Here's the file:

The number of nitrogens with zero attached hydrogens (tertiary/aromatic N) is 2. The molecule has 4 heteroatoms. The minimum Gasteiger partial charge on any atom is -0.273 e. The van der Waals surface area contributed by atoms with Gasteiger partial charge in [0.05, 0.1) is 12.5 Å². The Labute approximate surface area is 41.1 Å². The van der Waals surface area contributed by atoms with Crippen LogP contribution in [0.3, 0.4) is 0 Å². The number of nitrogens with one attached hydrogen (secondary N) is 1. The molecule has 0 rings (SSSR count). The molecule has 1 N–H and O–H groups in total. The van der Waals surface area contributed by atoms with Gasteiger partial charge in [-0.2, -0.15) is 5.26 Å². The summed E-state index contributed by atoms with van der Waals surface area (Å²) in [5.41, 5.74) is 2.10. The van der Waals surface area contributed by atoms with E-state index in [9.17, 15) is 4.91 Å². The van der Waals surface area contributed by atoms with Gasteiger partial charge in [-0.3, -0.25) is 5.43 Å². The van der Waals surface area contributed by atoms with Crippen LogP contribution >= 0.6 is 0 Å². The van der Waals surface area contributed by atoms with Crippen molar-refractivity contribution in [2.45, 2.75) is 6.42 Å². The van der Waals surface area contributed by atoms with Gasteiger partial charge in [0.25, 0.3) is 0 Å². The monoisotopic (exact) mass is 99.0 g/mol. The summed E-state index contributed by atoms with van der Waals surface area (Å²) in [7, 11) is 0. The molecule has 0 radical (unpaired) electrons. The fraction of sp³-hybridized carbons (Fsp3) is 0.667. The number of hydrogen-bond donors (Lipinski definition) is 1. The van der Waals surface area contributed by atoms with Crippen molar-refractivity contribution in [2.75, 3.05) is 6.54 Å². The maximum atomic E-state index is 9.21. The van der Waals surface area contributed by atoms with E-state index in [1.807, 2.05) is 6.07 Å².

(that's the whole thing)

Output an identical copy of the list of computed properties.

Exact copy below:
The number of nitrogens with zero attached hydrogens (tertiary/aromatic N) is 2. The molecule has 4 heteroatoms. The minimum Gasteiger partial charge on any atom is -0.273 e. The van der Waals surface area contributed by atoms with Gasteiger partial charge in [0.05, 0.1) is 12.5 Å². The Labute approximate surface area is 41.1 Å². The van der Waals surface area contributed by atoms with Crippen LogP contribution in [0.3, 0.4) is 0 Å². The number of nitrogens with one attached hydrogen (secondary N) is 1. The molecule has 0 rings (SSSR count). The molecule has 1 N–H and O–H groups in total. The van der Waals surface area contributed by atoms with Gasteiger partial charge in [-0.2, -0.15) is 5.26 Å². The summed E-state index contributed by atoms with van der Waals surface area (Å²) in [5.41, 5.74) is 2.10. The van der Waals surface area contributed by atoms with E-state index in [9.17, 15) is 4.91 Å². The van der Waals surface area contributed by atoms with Gasteiger partial charge in [-0.3, -0.25) is 5.43 Å². The van der Waals surface area contributed by atoms with Crippen LogP contribution >= 0.6 is 0 Å². The van der Waals surface area contributed by atoms with Crippen molar-refractivity contribution in [2.45, 2.75) is 6.42 Å². The van der Waals surface area contributed by atoms with Gasteiger partial charge in [0.25, 0.3) is 0 Å². The monoisotopic (exact) mass is 99.0 g/mol. The summed E-state index contributed by atoms with van der Waals surface area (Å²) in [7, 11) is 0. The molecule has 0 radical (unpaired) electrons. The fraction of sp³-hybridized carbons (Fsp3) is 0.667. The number of hydrogen-bond donors (Lipinski definition) is 1. The van der Waals surface area contributed by atoms with Crippen molar-refractivity contribution in [2.75, 3.05) is 6.54 Å². The maximum atomic E-state index is 9.21. The van der Waals surface area contributed by atoms with E-state index in [1.807, 2.05) is 6.07 Å².